Terms and Conditions: FSL’s standard contract templates have a schedule dedicated to the ethical performance of our suppliers, explicitly prohibiting use or tolerance of child, and forced labour. This ensures that any commitments made at the due diligence stage are underpinned by a contractual requirement and legally enforceable. Templates also include other contractual provisions such as the right to audit.
Internal Due Diligence: As part of internal due diligence practices, we have measures in place to ensure there is no slavery within our Fujitsu UK workforce. Before onboarding a new employee, we require evidence of right to work in the UK. Permanent and temporary staff hired through recruitment agencies go through the same vetting process as a direct candidate and we do not offer any zero-hour contracts.
Risk Analysis and Next Steps
Following the publication of the Modern Slavery Act 2015, we conduct an annual mapping exercise to locate suppliers in countries at higher risk of forced labour using Transparency International’s Corruption Perceptions Index. This has identified that the vast majority of FSL suppliers are in very low risk areas. Over 99% of FSL’s total spend is with countries indexed in the lower risk categories.
We acknowledge that the manufacturing industry is high risk for modern slavery and appreciate that our business has suppliers in this category. However, using this index, we identified that our manufacturing suppliers are not based in higher risk areas.
We use this intelligence to minimise the risk of forced labour in our supply chain. We leverage our membership with RBA to develop our approach of Modern Slavery. We continue to undertake a number of audits via our global sourcing team which include key labour practices and continue to review how we can effectively use this to mitigate any risk identified. Where any issues are found, an action plan is formulated and agreed. We continually review and improve the process in line with industry best practice.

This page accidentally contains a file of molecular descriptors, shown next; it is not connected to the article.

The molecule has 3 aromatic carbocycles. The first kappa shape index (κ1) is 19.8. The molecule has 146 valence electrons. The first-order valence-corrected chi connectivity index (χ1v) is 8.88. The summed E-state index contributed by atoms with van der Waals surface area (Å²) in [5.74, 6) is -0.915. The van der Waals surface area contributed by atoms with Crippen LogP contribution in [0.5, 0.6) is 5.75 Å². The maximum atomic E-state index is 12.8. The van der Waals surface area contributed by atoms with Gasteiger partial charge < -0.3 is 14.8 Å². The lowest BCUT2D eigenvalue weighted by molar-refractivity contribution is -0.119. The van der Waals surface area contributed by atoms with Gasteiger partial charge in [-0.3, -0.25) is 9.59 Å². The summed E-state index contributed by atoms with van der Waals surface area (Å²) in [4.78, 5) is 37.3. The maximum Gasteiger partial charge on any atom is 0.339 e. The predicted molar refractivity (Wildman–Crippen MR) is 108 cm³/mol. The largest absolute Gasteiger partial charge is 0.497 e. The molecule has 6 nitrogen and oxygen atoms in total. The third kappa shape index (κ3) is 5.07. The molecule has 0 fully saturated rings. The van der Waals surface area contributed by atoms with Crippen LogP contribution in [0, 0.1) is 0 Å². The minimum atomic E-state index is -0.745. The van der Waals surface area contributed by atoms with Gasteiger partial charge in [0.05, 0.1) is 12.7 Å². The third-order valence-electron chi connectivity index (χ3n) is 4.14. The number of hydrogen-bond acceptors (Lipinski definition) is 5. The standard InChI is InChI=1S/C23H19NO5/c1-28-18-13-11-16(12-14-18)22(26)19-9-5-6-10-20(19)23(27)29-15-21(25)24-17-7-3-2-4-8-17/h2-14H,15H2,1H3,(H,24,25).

We work with our suppliers using our SME Engagement Programme as the main vehicle for collaboration with limited resource, smaller suppliers. We will continue to take this collaborative approach in managing the risk for forced labour together with our suppliers.
Key Performance Indicators
We understand that particular performance indicators could influence and create modern slavery risks within an organisation if not managed carefully. Our key performance indicators (KPIs) for the Global Supply Chain Unit center on the value of the product or service being procured. The value includes ability to deliver, quality, indirect costs and additional value add. Any anomalies, such as significantly lower price or faster delivery, identified in procuring products or services would be eliminated from the opportunity by default, to avoid any associated risks of modern slavery.
In FY21, Fujitsu Limited relaunched its Group-wide Human Rights online training course for all employees, which has been rolled out globally. This covers the importance of respecting human rights in all our business activities, the Fujitsu Human Rights Statement and key international law statutes such as the ILO Core Conventions. Forced labour is covered in depth using case studies. As part of the training, employees are specifically asked to consider their experiences of Fujitsu’s impact relating to human rights and are directed to a range of resources to find out more and contacts if they have any concerns.
Our global Human Rights KPI commits to conducting continuous Human Rights e-learning courses (maintaining an attendance rate of 90% or more). We will therefore create updated training for FY24 to achieve this by FY25.
Our whistleblowing scheme, Fujitsu Alert, is prominently positioned across the organisation and acts as a hotline and system of redress from human rights violations. Employees and third parties can lodge any concerns via the system confidentially. These are then investigated independently.
Due to the varied nature of concerns, which may involve an internal investigation, it is not possible to lay down precise timescales for resolution. The investigating officer will ensure that the investigations are undertaken as quickly as possible without affecting the quality and depth of those investigations.
The Board of Directors approved this statement by way of a written resolution on 18th September 2023.
Senior Vice President Head of Northern and Western Europe
Please direct any questions on this statement to Joley Gordon - Human Rights Lead, UK (email@example.com)